Amid substandard opposition, resource stocks emerge as a dark horse
As at 30 November 2018, equities – as an asset class, based on the FTSE/JSE All Share Index (Alsi) total return – have returned -12.26% year-to-date.
Achieving a negative return is always a bitter pill for investors to swallow; however, after comparing equities to some other asset classes, it becomes more of a bitter brick to swallow.
This is according to Serfaas Badenhorst, portfolio manager at Momentum Securities, who reveals that other asset classes such as cash, inflation-linked bonds (ILBs), regular bonds (ALBI) and government bonds (Govi), have respectively returned +6.65%, -0.34%, +7.05%, and +6.21%. “In fact, the only asset class that has exhibited worse performance than equities is listed property, which achieved a return of -24.46%, year-to-date,” he says.
While conceding that there were very few shining stars in the galaxy of stocks this past year, and that decisions should always be based on a long-term objective, one approach that Badenhorst says definitely bore fruit was being overweight in certain resource counters. “In the South African top 40, the best performing stocks were Anglo American, Anglo Gold Ashanti and BHP Billiton.
“In some instances, this was the result of achieving the upper end of consensus when it comes to production. In the case of Anglo American, copper seems to be the new blue-eyed boy when it comes to metals as it is a key component in the renewable energy and electric vehicle markets,” explains Badenhorst.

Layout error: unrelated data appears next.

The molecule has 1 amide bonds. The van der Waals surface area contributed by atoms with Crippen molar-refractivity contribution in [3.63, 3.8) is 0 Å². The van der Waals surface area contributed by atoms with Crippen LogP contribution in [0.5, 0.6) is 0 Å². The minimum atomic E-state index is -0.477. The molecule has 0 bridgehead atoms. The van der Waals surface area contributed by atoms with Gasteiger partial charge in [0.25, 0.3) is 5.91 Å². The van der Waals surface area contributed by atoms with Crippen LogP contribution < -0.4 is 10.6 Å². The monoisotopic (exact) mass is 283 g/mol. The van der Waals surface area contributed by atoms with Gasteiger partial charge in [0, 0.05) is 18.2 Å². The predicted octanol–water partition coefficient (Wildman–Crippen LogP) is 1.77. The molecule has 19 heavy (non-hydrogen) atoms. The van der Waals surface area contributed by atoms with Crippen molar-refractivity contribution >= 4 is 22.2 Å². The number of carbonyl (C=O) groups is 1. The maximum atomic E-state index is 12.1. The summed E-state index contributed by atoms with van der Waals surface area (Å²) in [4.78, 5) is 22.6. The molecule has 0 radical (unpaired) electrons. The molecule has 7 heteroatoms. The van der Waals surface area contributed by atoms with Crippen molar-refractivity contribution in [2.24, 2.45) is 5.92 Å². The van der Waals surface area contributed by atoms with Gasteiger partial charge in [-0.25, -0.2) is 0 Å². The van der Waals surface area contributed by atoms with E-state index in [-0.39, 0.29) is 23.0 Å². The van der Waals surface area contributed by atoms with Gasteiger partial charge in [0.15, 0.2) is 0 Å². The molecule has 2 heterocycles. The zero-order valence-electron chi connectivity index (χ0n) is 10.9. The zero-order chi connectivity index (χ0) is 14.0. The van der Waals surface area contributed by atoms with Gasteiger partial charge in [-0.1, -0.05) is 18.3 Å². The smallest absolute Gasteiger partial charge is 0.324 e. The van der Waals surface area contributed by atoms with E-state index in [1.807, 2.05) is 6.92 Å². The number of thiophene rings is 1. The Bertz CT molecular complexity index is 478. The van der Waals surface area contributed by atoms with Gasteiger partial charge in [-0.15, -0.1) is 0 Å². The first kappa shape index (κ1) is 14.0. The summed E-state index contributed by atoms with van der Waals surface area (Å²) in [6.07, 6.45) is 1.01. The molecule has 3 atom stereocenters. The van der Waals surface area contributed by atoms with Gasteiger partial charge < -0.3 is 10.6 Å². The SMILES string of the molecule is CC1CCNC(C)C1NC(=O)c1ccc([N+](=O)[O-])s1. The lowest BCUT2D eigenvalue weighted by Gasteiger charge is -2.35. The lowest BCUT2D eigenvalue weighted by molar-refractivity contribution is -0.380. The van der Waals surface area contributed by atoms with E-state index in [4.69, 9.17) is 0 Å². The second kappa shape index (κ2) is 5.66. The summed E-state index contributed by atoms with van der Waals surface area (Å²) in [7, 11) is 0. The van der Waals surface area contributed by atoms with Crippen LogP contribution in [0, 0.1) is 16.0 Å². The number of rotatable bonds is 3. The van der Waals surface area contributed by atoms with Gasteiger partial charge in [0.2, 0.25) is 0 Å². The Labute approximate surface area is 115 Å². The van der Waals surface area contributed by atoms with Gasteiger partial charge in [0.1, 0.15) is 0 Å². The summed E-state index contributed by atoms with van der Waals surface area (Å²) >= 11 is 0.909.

“We all know the mining industry is falling on tough times. With commodity prices still under pressure and weaker emerging market currencies, together with weaker investor sentiment, the positive returns from these resource stocks were not completely expected,” he adds.
Although these stocks have come down a bit in the last month, Badenhorst says that the information and data coming from the companies continues to surprise investors in a positive way. “As long as the numbers remain positive, investor sentiment will continue to gain momentum, so these stocks appear to be set to continue this performance into the new year.”
One stock that Badenhorst says has proved to be very disappointing for investors this year is British American Tobacco (BTI). “Traditionally a great rand hedger, the BTI share price has fallen on tough times. While underlying profits came in ahead of consensus, margins on their products are attractive, and the company is churning out cash; headwinds in regulations – especially in the US, with weaker emerging market outlooks – are definitely weighing in on the company share price.”
Despite this, Badenhorst believes that BAT cannot be ignored at these levels. “Along with BTI, other non-performers of 2018 which show promise for 2019 are the likes of Anheuser Busch and, of course, the ever-present Naspers,” he adds.
When looking abroad, Badenhorst says that the US remained one of the best performing regions in 2018. “This was especially true for investors who were exposed to specific technology stocks, such as Amazon, Microsoft, Visa and Mastercard – all performers in what turned out to be a very tough year on the markets.”
In light of this difficult climate – characterised by local volatility, weak emerging markets performance and a global landscape plagued by continued uncertainty, Badenhorst believes that diversification and a long-term outlook remains key. “If this year has taught us anything, it’s that a well-diversified portfolio is able to weather the storm a lot better than concentrated portfolios in tough times. As long as your portfolio is diversified, the best option will always be to stick to your long-term financial strategy.”